May 22, 2019
Prof. Wolfgang Ketterle speaks with Bloomberg columnist Faye Flam about the recently redefined standard of measurement for the kilogram and the importance of making the change understandable to the general public. “Not everyone is explaining the new kilogram as a quantity of light, but MIT physicist Wolfgang Ketterle makes a convincing case that this is the best and simplest way to understand it,” writes Flam.
Guardian reporter Marina Gerner spotlights Bloomer Tech, a startup founded by several MIT alumna, which is designing smart bras that gather cardiovascular data to help bridge the medical gender bias gap. “We transformed a typical medical device into everyday medical-grade garments that women will actually want to wear,” says Bloomberg Tech co-founder and CEO Alicia Chong Rodriguez ’17, ‘18.
Writing for The Washington Post, Prof. M. Taylor Fravel examines recent actions in a territorial dispute between China and India. “Facing a dramatically slowing economy, criticism for the government’s handling of the outbreak of the coronavirus and worsening ties with many countries,” writes Fravel, “China leaders may feel the need to show strength — and avoid signaling any weakness — over questions of national sovereignty.”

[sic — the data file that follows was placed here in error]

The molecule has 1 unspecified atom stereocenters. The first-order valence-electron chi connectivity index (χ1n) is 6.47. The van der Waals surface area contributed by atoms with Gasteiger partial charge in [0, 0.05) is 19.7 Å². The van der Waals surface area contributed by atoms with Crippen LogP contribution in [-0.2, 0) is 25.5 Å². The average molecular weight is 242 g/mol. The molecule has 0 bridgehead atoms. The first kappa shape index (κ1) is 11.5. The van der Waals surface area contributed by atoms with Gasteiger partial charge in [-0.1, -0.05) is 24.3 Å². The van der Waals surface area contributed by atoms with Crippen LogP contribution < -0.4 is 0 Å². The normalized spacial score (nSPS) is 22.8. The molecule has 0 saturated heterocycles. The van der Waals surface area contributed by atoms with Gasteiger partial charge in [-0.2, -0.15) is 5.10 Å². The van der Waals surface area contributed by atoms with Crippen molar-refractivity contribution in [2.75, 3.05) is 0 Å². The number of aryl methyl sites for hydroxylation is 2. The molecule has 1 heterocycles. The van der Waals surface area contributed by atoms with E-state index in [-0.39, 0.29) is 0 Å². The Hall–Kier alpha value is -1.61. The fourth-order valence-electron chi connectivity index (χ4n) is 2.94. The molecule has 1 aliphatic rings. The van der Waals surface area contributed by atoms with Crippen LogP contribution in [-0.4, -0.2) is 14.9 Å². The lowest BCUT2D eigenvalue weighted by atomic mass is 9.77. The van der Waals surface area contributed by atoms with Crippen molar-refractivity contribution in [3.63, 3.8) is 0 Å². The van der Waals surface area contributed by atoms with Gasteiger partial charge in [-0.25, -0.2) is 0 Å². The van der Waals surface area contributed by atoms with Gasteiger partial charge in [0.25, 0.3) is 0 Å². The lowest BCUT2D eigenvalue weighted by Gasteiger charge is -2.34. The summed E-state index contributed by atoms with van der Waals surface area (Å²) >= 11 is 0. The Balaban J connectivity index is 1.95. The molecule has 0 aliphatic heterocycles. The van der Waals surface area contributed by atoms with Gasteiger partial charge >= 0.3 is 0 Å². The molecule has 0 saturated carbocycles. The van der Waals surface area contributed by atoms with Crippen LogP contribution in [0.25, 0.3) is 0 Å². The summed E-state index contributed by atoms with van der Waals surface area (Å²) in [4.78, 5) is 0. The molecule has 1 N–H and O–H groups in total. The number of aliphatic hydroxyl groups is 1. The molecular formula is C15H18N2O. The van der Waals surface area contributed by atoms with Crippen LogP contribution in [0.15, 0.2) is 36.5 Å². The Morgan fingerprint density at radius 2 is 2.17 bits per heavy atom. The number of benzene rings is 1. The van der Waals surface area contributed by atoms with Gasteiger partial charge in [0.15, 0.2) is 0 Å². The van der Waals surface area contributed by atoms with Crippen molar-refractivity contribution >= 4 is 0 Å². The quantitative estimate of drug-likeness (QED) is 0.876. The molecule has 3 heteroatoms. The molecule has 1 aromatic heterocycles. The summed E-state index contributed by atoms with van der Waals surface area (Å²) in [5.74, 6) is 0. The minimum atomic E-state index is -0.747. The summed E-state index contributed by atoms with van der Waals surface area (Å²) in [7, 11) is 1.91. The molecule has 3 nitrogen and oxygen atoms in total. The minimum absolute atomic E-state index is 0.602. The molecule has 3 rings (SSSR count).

Bloomberg Businessweek reporter Nick Leiber spotlights how Biobot Analytics, an MIT startup, is analyzing sewage in municipalities around the country to estimate the number of people with Covid-19 in a particular area. Our vision is for this to be deployed across the tens of thousands of wastewater facilities in the U.S.,” explains Biobot Analytics president and co-founder Newsha Ghaeli.
Graduates from MIT, Harvard and BU have developed a low-cost, portable ventilator called the Umbulizer, reports Diti Kohli for The Boston Globe. “A small, white and blue block of metal and plastic, the Umbulizer rhythmically delivers air to patients’ lungs and limbs like a normal ventilator. But it costs less than its hospital-grade counterpart,” writes Kohli.
MIT researchers have developed a kirigami-inspired shoe sole with tiny spikes that pop up from the surface to help prevent falls, reports Nicola Davis for The Guardian. “Walking is a dynamic process so we wanted to develop a system that was also dynamic and could respond to movement,” explains Prof. Giovanni Traverso.